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Science Experiment Project with Bubbles and Soap

Updated on November 27, 2011
Science Experiments with Bubbles
Science Experiments with Bubbles

Bubble Experiments for Kids

Did you know that you can power a paper boat, move toothpicks at will, by putting bubbles to work with just some soap. In these science experiments you can use homemade soap or dish washing detergent Kids love experimenting and there science projects is all around us to help them learn

But before we get into these fun and informative bubble experiments lets learn a little bit about the origins of soap.

Science Experiments for Kids

History of Soap

Did you know that in ancient times, people used water and wood ashes to wash up and then soothed their clean but possibly irritated bodies with some sort of grease or oil from animals or plants.

"The famous Roman historian, Pliny, mentions soap as being a combination of goat's tallow and wood ashes. The Greek physician Galen(130-200AD) makes mention of using soap for medicinal reasons. Another physician form 385AD discussed the advantages of using soap as a shampoo."

A Soap Bubble

Science Experiments for Kids

Soap Today

Commercial Soap makers combine grease or fat with lye (an alkali made from wood and ash) and salt. Perfumes, coloring preservatives, and water softeners are added before they shape or flake the soap. It is amazing what kids can learn with some hands on learning time using soap as the main part of the experiment.

The word detergent means anything that will clean things. Today that word is used to mean a cleaner manufactured from man made substance usually coming from petroleum. First commercial use of the this dates back to the 1950's.

Handmade Bubbles

An Easy Science Experiment

Bubbles are globs of air or gas inside a hollow liquid ball. Soap bubbles are globs of air enclosed in a film of soapy water. You can make bubbles by blowing through a pipe or a ring dipped in soapsuds. And yes you can do this with just your hand.

Science Experiments are Fun

Science Experiment for Kids

What You Need to Make a Hand Bubble

  • 2 Tablespoons dishwashing liquid detergent

  • 1 Cup warm water

Making Bubbles with Your Hands

Click thumbnail to view full-size

What To Do: For An Easy Bubble Science Experiement

Gently stir the dishwashing liquid into the warm water.

Curl your fingers and dip your hands in the soapy mixture.

Now blow into your curled hand.

What Happens:

You will be forming bubble.

Why Do Bubbles Form:

When you blow into the mixture of water and detergent on your wet hand., you add the air that forms the center of the bubble.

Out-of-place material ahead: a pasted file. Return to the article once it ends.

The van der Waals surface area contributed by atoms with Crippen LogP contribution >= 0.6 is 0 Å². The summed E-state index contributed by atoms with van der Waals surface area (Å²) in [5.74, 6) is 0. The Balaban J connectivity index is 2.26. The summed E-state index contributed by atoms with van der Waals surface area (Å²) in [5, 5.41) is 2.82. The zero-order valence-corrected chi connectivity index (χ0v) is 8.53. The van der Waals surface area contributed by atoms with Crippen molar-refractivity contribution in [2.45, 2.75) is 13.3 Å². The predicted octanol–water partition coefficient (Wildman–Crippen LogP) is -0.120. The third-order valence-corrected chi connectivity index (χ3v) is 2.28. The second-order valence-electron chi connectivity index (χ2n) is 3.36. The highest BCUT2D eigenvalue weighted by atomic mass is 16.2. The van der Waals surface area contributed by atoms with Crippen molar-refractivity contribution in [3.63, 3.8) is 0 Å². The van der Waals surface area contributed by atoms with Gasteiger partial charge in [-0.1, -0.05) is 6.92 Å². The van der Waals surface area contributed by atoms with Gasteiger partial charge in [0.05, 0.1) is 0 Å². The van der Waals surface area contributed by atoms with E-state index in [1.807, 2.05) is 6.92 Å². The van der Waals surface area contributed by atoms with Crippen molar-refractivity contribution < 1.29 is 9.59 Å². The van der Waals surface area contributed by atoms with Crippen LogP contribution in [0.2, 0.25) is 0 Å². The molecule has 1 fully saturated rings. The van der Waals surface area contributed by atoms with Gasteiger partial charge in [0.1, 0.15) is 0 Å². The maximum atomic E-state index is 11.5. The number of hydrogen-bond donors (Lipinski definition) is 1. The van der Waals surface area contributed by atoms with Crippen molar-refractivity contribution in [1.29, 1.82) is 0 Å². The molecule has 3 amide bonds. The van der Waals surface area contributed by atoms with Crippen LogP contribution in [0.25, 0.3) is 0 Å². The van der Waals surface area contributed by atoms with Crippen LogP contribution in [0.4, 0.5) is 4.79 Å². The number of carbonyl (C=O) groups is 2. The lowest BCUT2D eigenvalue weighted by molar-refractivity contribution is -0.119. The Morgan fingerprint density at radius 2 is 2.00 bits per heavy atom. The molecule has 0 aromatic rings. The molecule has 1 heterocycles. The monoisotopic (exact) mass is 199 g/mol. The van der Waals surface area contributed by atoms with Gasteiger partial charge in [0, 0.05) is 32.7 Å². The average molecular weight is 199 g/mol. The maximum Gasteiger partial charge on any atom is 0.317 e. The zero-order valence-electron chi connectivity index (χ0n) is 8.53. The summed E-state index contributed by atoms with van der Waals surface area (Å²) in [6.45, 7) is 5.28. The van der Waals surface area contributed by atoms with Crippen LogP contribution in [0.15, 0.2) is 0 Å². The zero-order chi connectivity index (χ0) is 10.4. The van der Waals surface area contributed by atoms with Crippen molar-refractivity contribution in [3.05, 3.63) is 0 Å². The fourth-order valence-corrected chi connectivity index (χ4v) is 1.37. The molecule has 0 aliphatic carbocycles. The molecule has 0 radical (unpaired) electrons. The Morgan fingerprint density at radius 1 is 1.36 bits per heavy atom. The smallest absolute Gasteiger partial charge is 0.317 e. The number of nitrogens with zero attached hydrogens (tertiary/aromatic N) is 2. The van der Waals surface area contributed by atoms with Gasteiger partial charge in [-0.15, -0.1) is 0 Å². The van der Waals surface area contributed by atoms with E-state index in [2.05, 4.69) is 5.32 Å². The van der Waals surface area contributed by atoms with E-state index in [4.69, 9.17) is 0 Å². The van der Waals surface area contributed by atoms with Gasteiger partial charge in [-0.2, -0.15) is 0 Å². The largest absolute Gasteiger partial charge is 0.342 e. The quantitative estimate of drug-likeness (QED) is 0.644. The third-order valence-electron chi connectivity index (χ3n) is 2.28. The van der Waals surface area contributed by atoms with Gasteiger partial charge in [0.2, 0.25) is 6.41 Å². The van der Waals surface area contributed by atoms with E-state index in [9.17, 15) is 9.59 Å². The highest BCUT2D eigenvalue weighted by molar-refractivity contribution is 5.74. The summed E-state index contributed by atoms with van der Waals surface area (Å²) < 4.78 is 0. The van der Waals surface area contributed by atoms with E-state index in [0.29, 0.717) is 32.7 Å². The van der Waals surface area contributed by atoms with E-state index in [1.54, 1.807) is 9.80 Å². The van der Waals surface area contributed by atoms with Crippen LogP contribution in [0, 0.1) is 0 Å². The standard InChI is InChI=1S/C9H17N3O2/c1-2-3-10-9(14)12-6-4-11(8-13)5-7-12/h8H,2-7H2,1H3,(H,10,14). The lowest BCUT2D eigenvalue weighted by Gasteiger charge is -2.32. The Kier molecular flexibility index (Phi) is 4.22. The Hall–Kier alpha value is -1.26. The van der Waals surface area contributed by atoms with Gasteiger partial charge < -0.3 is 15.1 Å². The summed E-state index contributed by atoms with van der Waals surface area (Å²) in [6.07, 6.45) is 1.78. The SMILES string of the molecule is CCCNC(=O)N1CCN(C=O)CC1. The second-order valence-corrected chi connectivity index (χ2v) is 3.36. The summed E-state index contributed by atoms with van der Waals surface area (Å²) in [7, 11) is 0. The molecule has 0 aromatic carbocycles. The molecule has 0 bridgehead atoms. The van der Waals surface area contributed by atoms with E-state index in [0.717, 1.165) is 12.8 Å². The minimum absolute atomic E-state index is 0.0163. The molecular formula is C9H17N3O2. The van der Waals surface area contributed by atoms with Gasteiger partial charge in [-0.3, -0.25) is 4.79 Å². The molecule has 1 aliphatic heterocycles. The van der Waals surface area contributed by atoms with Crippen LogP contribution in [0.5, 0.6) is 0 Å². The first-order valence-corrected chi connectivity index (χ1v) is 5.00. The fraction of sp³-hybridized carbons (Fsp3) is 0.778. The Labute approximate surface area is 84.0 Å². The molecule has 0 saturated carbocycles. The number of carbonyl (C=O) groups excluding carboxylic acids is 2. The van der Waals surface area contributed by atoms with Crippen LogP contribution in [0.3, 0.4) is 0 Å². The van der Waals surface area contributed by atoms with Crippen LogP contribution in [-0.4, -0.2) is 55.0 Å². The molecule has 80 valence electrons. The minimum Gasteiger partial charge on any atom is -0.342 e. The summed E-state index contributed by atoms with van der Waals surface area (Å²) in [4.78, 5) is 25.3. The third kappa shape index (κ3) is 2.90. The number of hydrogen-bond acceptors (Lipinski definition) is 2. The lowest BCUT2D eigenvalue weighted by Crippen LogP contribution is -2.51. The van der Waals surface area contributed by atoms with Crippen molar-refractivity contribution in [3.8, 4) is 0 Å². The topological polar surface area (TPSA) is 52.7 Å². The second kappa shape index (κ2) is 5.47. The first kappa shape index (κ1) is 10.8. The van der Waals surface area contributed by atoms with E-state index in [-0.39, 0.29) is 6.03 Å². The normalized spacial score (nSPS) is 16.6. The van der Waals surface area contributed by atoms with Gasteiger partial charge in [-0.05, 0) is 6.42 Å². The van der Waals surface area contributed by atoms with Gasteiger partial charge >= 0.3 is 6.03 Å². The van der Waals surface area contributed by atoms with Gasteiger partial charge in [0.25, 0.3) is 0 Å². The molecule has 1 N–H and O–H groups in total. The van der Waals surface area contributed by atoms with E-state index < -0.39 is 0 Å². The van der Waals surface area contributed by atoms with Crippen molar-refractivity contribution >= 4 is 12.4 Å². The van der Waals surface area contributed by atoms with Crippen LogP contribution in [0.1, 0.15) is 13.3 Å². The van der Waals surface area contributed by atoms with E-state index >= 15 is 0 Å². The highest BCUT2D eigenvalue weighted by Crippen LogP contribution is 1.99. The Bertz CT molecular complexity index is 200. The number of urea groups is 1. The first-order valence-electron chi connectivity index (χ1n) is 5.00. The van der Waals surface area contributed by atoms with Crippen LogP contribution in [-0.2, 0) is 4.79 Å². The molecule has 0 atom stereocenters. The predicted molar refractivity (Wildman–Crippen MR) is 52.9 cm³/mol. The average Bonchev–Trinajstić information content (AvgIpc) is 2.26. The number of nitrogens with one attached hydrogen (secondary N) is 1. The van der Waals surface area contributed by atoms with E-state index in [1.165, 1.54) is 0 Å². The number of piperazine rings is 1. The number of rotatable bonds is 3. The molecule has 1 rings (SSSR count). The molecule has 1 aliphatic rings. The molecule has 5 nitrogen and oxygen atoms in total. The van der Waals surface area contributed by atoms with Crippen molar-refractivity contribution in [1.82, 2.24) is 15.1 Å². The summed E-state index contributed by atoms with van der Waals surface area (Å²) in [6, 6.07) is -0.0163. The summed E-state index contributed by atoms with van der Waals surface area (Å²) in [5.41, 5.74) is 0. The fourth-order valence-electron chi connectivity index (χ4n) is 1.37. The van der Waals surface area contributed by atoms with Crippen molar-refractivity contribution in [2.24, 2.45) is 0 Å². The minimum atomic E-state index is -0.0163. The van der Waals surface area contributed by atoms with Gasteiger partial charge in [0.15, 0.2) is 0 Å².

Bubble Tips

Save clean jars of different sizes to hold your various bubble mixtures.

Stir gently so as not to whip up soap suds. Soapsuds are actually tiny bubbles.

Let your bubble mixture stand for a day or two.

Put the bubble mix in the refrigerator fr a few minutes before using it. Your bubbles will last longer.

For the best results, blow your bubbles  on a rainy day, because there is more moisture in the air and they will last longer.

Bubble Mix Recipes

Recipes for bubble mix differ, partly because soap powders and detergents vary in strength. Experiment and figure out which one works best for you. Here are a few different ideas for making bubbles.

DIshwashing detergent works well

Use at least 1 part soap to 8 to 10 parts of warm water for normal mix. For example, use 1 tablespoon soap for every 1/2 cup water.

A large proportion of soap to water makes larger bubbles.

More detergent than water creates giant bubbles.

Add sugar to get longer lasting bubbles. Bubble will burst when they dry out. Sugar is a substance that will slow it down, therefore they will evaporate causing them to dry out. Try one part sugar to 1 part soap and 6 parts water.

Share some Bubbles

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    • wavegirl22 profile imageAUTHOR

      Shari 

      8 years ago from New York, NY

      Cags - thanks for stopping by and I am glad you got it right off the press! A few more to come today . watch out ;)))))

      katiem2- bubbles are the best . .and whats my favorite part is, it is the easiest cleanup ever!

      tony - ha ha ah Ms. Wizard is better than the "Acid Queen" someone gave me the other day:) Great to see you:))))

    • tony0724 profile image

      tony0724 

      8 years ago from san diego calif

      Shari from the theme of your hubs lately I am gonna have to start calling you Ms. Wizard. Science was not my best subject in school 100 years ago. But now I find it fascinating. And what kids don't love bubbles ? :)

    • katiem2 profile image

      katiem2 

      8 years ago from I'm outta here

      My daughters love to make soap for bubbles. Great Hub! Thanks and Peace :)

    • Cagsil profile image

      Cagsil 

      8 years ago from USA or America

      Hey Shari, I caught this right off the press and on the feed. Another thumbs up for your science hubs. Again, nicely done and pretty cool history lesson too. A great hub you built and sure many will come. :) ;) Again, thank you for sharing. :)

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